Why is it difficult to make a performant scoring function
Performance is determined by the complexity of the scoring function. A simple equality comparison using a hash (which can be precomputed) is very fast, and it doesn’t really matter how many times we run it. But something more useful, such as a Levenshtein edit distance, takes (usually, depending on the implementation) polynomial time depending on the length of strings that are being compared. So when we are trying to calculate a score for a long paragraph, it can take a good portion of a second for one scoring, so it is not possible to do thousands of such slow comparisons.
There are, of course, some optimizations, such as filtering out candidates that are too short or too long compared to the query string, meaning they would never meet the minimum score.
How Translate implements translation memory
The Translate extension has a component named TTMServer. It’s etymology is possibly Translate (extension) Translation Memory Server. TTMServer is two things:
- Multilingual translation search
- Translation memory
These two features currently share the same data and backend, but they perform different types of queries against it. Translation search is relevant in the sense that we are working under the assumption that translation search and and translation memory can continue sharing the same dataset and that translation search functionality is not degraded by the way of reduced functionality or reduced performance.
TTMServer provides an abstraction (a poor one --author) for the rest of the Translate extension to update, search or perform translation memory query. In theory it can support multiple backends, but in practice there is only one.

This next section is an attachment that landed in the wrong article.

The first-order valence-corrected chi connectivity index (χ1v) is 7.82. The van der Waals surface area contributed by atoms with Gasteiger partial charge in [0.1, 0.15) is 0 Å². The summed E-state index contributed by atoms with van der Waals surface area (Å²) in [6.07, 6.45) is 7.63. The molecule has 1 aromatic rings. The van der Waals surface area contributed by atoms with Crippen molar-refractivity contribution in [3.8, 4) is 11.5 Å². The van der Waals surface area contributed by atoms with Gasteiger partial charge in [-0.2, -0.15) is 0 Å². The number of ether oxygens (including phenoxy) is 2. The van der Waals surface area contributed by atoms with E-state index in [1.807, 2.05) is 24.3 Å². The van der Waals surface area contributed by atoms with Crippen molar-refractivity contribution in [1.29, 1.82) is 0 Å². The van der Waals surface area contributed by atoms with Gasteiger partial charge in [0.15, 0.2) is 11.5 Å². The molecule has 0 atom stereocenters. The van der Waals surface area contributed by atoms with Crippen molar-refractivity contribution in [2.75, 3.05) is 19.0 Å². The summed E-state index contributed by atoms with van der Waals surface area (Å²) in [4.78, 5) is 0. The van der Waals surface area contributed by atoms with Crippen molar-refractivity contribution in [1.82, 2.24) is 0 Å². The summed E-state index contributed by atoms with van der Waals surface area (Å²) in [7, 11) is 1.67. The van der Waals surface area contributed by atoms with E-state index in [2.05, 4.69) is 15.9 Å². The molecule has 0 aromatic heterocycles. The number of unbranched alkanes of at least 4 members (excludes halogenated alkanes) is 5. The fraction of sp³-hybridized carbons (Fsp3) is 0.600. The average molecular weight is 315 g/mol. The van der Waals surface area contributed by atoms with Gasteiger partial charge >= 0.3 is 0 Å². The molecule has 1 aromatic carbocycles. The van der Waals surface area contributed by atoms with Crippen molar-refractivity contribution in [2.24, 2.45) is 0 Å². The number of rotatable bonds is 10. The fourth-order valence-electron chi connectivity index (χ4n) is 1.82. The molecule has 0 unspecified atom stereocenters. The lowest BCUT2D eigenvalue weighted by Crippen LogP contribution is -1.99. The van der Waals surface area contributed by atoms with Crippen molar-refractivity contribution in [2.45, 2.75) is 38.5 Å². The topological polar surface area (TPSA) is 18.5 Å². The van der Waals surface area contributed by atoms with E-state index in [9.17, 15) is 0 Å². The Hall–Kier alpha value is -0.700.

There are two backends: ElasticSearch and Database. Database backend does not support translation search and it is provided only as a convenience for development environments. There used to be another backend for Solr, but it was removed as we did not have resources to maintain a backend we do not use ourselves.
TTMServer storage schema
For this section, do familiarize yourself with what an index means in ElasticSearch, for example from https://www.elastic.co/what-is/elasticsearch.
The translations (and definitions) are stored in an index. The index makes no distinction between definition or translation, so you can basically search from any language to any language, though it is not possible to have per-language analyzers with this schema.
The schema can handle multiple wikis sharing the same index, which is often desirable. The exception to this is private wikis, which should have their own private index.
- Message: A piece of text with a source language and all it’s translations. In the case of the schema, a message can have multiple versions.